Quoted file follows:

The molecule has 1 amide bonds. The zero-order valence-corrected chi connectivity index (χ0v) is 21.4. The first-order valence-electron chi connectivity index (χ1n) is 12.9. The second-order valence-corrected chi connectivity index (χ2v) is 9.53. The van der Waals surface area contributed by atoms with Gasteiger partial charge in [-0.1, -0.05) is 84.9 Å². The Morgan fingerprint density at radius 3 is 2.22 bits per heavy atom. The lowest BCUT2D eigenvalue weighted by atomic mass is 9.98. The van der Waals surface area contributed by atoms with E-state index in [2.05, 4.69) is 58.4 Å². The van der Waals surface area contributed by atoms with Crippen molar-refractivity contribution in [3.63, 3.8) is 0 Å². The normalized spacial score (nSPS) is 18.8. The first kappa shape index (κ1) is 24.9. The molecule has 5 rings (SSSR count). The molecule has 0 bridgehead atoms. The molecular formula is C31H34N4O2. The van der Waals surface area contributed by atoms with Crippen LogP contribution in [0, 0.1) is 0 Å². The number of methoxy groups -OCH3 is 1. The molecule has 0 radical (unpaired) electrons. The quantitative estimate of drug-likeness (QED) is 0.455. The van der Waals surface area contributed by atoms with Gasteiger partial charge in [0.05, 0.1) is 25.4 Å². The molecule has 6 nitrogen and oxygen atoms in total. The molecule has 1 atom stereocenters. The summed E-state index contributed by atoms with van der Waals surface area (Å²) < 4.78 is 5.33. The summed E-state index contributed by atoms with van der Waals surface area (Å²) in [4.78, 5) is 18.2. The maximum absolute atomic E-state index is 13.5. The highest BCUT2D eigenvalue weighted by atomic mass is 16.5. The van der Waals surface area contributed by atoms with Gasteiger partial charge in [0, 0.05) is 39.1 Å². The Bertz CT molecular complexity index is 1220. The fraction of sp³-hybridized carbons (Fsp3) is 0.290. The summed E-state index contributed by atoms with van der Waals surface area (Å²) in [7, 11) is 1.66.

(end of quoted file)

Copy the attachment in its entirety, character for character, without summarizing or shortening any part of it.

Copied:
The molecule has 1 amide bonds. The zero-order valence-corrected chi connectivity index (χ0v) is 21.4. The first-order valence-electron chi connectivity index (χ1n) is 12.9. The second-order valence-corrected chi connectivity index (χ2v) is 9.53. The van der Waals surface area contributed by atoms with Gasteiger partial charge in [-0.1, -0.05) is 84.9 Å². The Morgan fingerprint density at radius 3 is 2.22 bits per heavy atom. The lowest BCUT2D eigenvalue weighted by atomic mass is 9.98. The van der Waals surface area contributed by atoms with E-state index in [2.05, 4.69) is 58.4 Å². The van der Waals surface area contributed by atoms with Crippen molar-refractivity contribution in [3.63, 3.8) is 0 Å². The normalized spacial score (nSPS) is 18.8. The first kappa shape index (κ1) is 24.9. The molecule has 5 rings (SSSR count). The molecule has 0 bridgehead atoms. The molecular formula is C31H34N4O2. The van der Waals surface area contributed by atoms with Crippen LogP contribution in [0, 0.1) is 0 Å². The number of methoxy groups -OCH3 is 1. The molecule has 0 radical (unpaired) electrons. The quantitative estimate of drug-likeness (QED) is 0.455. The van der Waals surface area contributed by atoms with Gasteiger partial charge in [0.05, 0.1) is 25.4 Å². The molecule has 6 nitrogen and oxygen atoms in total. The molecule has 1 atom stereocenters. The summed E-state index contributed by atoms with van der Waals surface area (Å²) < 4.78 is 5.33. The summed E-state index contributed by atoms with van der Waals surface area (Å²) in [4.78, 5) is 18.2. The maximum absolute atomic E-state index is 13.5. The highest BCUT2D eigenvalue weighted by atomic mass is 16.5. The van der Waals surface area contributed by atoms with Gasteiger partial charge in [0, 0.05) is 39.1 Å². The Bertz CT molecular complexity index is 1220. The fraction of sp³-hybridized carbons (Fsp3) is 0.290. The summed E-state index contributed by atoms with van der Waals surface area (Å²) in [7, 11) is 1.66.